Usable Climate Science and the Uses of History, An Interdisciplinary Workshop at Yale University, November 7-8, 2019

September 27, 2019

Usable Climate Science and the Uses of History

An Interdisciplinary Workshop at Yale University, November 7-8, 2019

Co-organized by Deborah Coen (history of science, Yale) and Adam Sobel (atmospheric physics, Columbia).

Co-sponsored by the MacMillan Center for International Affairs, the School of Forestry and Environmental Studies, the Whitney Humanities Center, the Environmental Humanities Program, and the Program in the History of Science and Medicine.

Since roughly 2012, major international scientific research and assessment programs like the IPCC and Future Earth have begun to insist on the necessity of incorporating the knowledge, experience, and values of “users,” “stakeholders,” and indigenous communities into the process of producing knowledge about the impacts of anthropogenic climate change. On smaller scales as well, for instance in the provision of regional “climate services,” efforts are multiplying to bridge the “usability gap” by making science more responsive to the needs of citizens. This quest for “usable science” is shaping a new era of research into climate impacts and strategies of adaptation. While there is much to admire about these initiatives, they raise pressing questions about epistemic standards, scientific ethics, and social justice that have not been adequately examined and that would benefit from sustained, transdisciplinary analysis. This workshop aims to reflect critically on the ideals and practices of “cooperative” modes of climate change research, past and present.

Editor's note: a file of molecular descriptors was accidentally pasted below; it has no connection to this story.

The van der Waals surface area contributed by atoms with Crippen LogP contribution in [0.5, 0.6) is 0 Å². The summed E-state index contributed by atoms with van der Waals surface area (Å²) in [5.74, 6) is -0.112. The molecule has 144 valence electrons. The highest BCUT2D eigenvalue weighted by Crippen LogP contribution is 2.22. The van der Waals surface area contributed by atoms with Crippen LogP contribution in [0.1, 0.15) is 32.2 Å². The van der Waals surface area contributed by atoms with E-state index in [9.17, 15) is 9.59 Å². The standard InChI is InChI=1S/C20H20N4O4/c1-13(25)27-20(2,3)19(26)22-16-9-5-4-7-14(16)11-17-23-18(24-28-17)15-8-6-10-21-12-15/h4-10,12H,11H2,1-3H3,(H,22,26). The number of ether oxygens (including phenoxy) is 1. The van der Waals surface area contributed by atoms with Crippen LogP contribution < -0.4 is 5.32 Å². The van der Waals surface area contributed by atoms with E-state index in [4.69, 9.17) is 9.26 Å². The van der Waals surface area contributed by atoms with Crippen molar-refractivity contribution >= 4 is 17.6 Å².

Open to the public by pre-registration. To register and access workshop papers please email


All events will be held at the Whitney Humanities Center

Thursday November 7

1:30 Introduction

2:00-4:00 Panel 1: Usable Science: Goals, Assessment, and Career Trajectories. Panelists: Mark Cane, Heather Douglas, Lisa Goddard. Commentator: Ron Smith.

4:20-6:20 Panel 2: Climate Science for Justice. Panelists: Jo Guldi, Sheila Jasanoff, Lisa Lloyd. Commentator: Rachel Rothschild.

Friday November 8

10:00-12:00 Panel 3: Climate Science for Public Deliberation. Panelists: Martin Mahony, Wendy Parker, Ted Shepherd. Commentator: Anji Seth.

Lunch for participants

Friday November 8

2:30-4:30 Panel 4: Climate Science for Urban versus Rural Communities. Panelists: Liz Barry, Robert Kopp, Vijay Limaye, Andrew Stuhl. Commentator: Teona Williams.

5:00-6:00 Public Keynote Address, Candis Callison (University of British Columbia), “The Twelve-Year Window: Locating Crisis, Climate Change, and Colonialism”